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VA budget: Good, but could be better

When the White House unveiled its 2012 budget for the Department of Veterans Affairs earlier this week, I had high hopes since it was Valentine's Day. And while chocolates might be appropriate for loved ones, the challenges and increased demand facing the federal department tasked with serving America's 23 million veterans would require significant resources.

My first reaction to the Obama administration's numbers was that they are good and bad but not ugly.

First the good. There is actually much to like in this budget. In the area of total medical care, the administration actually exceeded our expectations by $4.3. billion. The $54 billion in this area will go a long way to preserve, and indeed, improve the best health care system available anywhere.

Overall, the $132 billion budget marks a 4 percent increase over the administration's 2011 budget, which still has not been approved by Congress. Federal spending is currently being funded by continuing resolution, meaning that the Obama administration's request for VA actually is a 10.6 percent increase over 2010 levels.

Now the bad. There are some very important construction projects that VA needs in order to serve the 6.2 million veterans who are expected to use their facilities next year. We find the cuts in major and minor construction for these facilities to be unacceptable. During my congressional testimony last fall, I submitted recommendations of $1.2 billion for major construction and $800 million for minor construction. The administration budget includes only $590 million and $550 million in those respective areas, well short of what is needed.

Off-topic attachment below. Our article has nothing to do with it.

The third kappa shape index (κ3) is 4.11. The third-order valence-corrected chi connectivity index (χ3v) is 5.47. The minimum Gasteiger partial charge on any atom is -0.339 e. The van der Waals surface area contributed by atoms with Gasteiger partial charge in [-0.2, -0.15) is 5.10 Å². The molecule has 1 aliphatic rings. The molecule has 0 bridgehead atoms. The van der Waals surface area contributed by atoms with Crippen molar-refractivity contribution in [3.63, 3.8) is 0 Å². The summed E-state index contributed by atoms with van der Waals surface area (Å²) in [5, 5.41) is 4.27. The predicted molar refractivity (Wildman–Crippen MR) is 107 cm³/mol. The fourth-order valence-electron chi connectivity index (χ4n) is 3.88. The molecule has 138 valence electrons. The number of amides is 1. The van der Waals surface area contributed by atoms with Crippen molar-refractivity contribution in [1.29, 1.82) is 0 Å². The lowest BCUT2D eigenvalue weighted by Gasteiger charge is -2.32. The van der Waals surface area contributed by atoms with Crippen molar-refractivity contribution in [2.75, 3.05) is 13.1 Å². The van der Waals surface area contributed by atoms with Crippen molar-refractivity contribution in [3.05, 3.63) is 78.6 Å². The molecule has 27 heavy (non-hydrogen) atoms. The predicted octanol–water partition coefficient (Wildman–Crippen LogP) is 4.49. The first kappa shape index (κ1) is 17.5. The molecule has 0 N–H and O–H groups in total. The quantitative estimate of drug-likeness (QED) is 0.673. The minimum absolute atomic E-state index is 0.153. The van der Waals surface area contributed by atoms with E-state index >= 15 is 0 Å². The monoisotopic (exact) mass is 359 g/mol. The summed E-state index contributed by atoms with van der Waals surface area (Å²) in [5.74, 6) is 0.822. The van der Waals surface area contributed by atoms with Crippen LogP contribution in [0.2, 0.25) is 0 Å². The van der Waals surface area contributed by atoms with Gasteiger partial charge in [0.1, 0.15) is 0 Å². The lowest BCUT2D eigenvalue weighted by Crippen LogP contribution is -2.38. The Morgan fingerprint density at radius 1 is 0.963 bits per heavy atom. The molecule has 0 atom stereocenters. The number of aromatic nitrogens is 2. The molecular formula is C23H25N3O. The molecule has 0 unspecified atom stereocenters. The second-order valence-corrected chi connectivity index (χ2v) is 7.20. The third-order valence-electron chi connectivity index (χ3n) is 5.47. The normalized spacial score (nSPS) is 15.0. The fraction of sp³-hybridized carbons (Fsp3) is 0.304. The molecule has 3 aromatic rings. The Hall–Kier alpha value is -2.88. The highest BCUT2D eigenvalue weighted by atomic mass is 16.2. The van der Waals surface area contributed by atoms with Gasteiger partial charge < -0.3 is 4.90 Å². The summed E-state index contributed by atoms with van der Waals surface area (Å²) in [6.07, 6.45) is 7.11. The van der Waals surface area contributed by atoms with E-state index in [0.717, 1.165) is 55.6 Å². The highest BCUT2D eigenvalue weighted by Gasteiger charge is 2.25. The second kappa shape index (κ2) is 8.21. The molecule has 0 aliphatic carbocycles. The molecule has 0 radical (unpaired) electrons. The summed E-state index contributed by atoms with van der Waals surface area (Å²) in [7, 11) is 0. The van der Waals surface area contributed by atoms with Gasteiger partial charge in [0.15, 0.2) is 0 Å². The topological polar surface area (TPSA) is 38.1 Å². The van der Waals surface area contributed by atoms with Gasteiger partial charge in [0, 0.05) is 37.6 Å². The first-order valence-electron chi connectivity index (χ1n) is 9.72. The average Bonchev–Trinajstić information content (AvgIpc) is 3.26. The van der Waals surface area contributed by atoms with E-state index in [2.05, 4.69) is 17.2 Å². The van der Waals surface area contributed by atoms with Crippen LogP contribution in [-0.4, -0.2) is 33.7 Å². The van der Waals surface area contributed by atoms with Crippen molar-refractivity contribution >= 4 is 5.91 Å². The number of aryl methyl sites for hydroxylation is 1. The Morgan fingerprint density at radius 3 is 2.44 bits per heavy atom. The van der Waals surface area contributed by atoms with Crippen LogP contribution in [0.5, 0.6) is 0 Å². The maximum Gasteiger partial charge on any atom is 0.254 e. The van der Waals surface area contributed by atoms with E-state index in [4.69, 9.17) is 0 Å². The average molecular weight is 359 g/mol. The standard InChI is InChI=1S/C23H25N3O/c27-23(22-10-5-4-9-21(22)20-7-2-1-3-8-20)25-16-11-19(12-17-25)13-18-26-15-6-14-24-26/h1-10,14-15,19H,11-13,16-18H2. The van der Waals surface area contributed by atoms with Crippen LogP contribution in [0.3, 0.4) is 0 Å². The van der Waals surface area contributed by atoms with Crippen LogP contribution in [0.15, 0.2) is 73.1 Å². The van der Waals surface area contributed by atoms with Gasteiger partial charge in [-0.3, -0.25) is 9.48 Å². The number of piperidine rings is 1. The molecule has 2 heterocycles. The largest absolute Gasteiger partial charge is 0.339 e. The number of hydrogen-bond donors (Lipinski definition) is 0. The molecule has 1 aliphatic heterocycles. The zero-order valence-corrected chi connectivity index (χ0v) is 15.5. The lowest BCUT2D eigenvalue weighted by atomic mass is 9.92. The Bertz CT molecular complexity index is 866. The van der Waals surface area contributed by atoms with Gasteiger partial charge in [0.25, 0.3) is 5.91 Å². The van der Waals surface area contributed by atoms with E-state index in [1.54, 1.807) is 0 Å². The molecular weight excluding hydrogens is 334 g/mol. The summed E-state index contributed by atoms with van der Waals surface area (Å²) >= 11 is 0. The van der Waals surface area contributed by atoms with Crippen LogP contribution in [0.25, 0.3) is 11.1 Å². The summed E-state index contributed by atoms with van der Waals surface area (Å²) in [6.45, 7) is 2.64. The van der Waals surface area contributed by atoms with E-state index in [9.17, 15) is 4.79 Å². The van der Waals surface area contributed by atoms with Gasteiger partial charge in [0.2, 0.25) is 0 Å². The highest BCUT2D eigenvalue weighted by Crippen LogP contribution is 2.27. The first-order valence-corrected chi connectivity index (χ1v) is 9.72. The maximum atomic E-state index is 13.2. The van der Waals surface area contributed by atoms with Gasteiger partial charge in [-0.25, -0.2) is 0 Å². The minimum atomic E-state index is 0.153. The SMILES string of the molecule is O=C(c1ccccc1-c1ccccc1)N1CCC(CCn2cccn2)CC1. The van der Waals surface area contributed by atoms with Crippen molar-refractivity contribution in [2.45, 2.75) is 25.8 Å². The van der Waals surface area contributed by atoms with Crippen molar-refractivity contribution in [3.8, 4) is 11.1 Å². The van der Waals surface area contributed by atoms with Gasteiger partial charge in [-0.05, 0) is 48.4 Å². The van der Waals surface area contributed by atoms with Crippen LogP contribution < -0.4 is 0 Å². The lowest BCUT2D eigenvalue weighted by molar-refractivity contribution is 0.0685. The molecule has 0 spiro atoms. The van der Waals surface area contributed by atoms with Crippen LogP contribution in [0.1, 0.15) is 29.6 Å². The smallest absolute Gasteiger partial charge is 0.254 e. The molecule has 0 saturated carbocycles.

Moreover, Congress needs to immediately approve the $208 million allotted by the administration to fund the veterans' caregivers program. These caregivers have often forfeited their working careers in order to provide care for their disabled family member. Not only must they experience the sorrow of watching their loved one return from war less than whole, they have tried to survive without the financial security and health insurance that they enjoyed prior to the injury.

The law authorizing the caregiver program was signed last May and it was supposed to be implemented in January 2011. I understand that it takes time to publish regulations and complete training, but VA needs to get the program fully up and running without further delay.

There are many complex areas of the VA budget that The American Legion will be commenting on during the coming year. Whether it's providing the best treatment for Traumatic Brain Injury, helping VA Secretary Eric Shinseki fulfill his promise to end veterans homelessness in the next few years or properly funding the National Cemetery Administration, The American Legion will continue to work with the administration and Congress to best serve the needs of veterans.

In an era of skyrocketing debt and politicians trying to one-up each other over budget cuts, The American Legion is aware that sacrifices must be made. However, America's veterans have already sacrificed blood, sweat and sometimes their lives just so we could have these debates.

 

 

 

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